Take the Japanese N whatever test and have her take Eiken or TOEIC or something. Compare how much you improved. (Don’t compare levels as you’ll get smashed) You could even work as a team and compete with another couple. That couple could be a close friend and on Xmas events or something you could have an award for the most-improved couple. (Oddly specific, but such things have worked for us)

A frustrating thing for me is that she is used to my 片言 and always knows what I mean. It really stands out when her friends are over and I say something to them and then they turn to my wife for a better explanation. I pay really close attention to how she reexplains it and ask her to tell me what I did wrong. (If it doesn’t completely distract from the conversation, of course!)

Have fun. The argument can be made that couples who don’t understand each other completely can have even more rewarding relationships than ‘normal’ couples. Ignore the haters.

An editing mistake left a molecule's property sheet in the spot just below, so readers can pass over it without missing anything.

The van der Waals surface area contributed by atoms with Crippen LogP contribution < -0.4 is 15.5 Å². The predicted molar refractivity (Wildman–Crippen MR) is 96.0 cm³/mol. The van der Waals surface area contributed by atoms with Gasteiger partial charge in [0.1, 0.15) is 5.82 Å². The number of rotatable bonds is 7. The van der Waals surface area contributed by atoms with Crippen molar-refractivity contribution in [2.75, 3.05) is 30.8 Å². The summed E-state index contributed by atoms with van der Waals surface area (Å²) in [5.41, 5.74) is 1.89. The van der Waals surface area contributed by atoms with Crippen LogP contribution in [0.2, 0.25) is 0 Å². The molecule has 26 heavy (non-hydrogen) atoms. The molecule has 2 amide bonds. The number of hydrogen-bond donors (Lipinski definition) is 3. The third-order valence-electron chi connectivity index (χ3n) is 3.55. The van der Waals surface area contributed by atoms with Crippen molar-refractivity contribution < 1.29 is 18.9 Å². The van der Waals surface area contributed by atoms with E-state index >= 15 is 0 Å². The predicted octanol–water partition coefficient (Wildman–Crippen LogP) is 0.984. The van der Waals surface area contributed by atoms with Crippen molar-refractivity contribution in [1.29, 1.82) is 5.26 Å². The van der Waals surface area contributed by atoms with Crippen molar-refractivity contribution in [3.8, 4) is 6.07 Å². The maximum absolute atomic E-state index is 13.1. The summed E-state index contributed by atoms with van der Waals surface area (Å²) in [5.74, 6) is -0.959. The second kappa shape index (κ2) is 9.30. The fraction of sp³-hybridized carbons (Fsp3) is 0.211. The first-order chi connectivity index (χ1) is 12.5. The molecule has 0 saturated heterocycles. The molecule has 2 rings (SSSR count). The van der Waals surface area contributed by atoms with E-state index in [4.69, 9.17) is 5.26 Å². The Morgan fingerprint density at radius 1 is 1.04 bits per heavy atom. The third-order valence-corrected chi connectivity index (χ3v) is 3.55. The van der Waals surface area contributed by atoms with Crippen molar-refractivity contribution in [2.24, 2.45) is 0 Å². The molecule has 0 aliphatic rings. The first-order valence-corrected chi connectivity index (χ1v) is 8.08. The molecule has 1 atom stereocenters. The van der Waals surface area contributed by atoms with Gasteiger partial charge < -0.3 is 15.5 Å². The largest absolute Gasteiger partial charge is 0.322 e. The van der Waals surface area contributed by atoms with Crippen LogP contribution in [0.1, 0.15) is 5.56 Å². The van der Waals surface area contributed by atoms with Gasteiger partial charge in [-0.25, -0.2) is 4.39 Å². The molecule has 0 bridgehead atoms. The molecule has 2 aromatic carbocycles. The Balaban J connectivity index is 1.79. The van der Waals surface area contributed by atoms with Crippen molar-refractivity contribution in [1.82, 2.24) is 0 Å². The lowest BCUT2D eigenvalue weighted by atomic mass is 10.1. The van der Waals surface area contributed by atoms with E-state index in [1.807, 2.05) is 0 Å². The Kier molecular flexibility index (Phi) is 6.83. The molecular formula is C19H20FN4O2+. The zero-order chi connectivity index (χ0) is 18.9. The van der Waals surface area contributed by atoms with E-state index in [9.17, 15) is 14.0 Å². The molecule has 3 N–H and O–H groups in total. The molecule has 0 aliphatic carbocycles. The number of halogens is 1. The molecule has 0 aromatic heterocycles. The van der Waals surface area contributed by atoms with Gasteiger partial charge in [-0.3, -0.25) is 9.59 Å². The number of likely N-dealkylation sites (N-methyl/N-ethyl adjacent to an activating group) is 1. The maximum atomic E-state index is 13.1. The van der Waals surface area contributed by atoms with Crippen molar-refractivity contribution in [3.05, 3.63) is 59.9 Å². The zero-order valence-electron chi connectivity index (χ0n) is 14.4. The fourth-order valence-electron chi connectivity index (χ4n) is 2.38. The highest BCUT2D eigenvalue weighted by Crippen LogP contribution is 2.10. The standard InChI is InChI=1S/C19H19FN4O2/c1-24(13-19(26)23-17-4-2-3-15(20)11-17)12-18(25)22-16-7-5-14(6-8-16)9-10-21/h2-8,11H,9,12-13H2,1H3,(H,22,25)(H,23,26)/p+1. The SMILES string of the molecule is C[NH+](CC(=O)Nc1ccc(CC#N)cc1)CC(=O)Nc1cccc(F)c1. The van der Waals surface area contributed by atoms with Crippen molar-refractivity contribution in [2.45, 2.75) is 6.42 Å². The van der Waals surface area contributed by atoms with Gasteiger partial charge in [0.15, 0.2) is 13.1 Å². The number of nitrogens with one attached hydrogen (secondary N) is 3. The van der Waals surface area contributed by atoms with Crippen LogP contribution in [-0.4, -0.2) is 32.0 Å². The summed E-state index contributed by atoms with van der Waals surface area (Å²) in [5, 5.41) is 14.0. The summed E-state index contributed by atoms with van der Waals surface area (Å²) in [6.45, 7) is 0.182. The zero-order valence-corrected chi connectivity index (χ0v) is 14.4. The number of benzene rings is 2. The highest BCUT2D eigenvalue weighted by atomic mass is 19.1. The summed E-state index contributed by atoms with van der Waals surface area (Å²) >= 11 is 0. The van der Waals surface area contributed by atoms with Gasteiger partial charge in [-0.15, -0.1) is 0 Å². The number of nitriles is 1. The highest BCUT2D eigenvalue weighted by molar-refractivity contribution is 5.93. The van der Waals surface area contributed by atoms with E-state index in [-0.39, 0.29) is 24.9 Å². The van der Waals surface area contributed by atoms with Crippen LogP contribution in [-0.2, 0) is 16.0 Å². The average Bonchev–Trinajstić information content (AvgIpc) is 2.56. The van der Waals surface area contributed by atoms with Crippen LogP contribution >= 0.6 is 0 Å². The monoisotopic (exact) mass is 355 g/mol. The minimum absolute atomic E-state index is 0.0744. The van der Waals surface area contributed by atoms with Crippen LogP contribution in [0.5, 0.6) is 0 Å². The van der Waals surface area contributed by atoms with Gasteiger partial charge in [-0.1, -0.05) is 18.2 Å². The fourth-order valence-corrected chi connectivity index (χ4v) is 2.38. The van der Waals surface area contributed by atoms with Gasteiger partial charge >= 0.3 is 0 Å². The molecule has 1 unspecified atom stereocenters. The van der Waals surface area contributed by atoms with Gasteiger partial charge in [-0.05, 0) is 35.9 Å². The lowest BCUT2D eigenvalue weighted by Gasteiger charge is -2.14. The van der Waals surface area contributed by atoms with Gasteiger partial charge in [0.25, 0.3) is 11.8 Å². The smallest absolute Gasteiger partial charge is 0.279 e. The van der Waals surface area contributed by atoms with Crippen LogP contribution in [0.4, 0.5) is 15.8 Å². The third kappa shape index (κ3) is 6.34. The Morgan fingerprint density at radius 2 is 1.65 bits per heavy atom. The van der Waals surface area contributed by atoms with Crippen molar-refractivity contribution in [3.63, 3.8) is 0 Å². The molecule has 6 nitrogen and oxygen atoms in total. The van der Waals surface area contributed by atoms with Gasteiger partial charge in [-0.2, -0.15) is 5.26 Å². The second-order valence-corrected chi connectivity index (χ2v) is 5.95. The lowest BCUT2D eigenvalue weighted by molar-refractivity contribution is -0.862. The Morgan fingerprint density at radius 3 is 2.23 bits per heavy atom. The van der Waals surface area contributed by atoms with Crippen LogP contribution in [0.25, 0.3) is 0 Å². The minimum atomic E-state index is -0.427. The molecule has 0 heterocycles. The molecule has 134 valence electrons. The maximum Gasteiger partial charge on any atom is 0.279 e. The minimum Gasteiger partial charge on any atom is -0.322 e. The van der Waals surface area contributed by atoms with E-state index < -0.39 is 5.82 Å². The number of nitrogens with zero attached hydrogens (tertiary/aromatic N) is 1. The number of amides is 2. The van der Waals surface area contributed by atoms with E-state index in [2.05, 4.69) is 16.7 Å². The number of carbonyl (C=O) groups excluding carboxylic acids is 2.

Am I the only one feeling a bit disturbed that he seem to treat his GF as a “Japanese GF possession/object”?

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Yes, I actually do have an awesome relationship, thanks mostly to her. I hope one one day you’ll be lucky enough to find the same. Though you’ll have to lose the rudeness and arrogance first I guess.


Just be careful. I think my wife got a kick out of it at first, but now a couple years down the road, there is zero Japanese spoken between us. It doesn’t help that I am a glacially slow language learner. One critical piece of advice I can give you is this: When she is trying to speak with you in either language, PUT DOWN the wanikani. I learned that the hard way. Everyone is different though, culturally or otherwise. Some people would love to help, some people would be annoyed by it. So openly discuss what you’d both be comfortable with/enjoy doing, as others have said.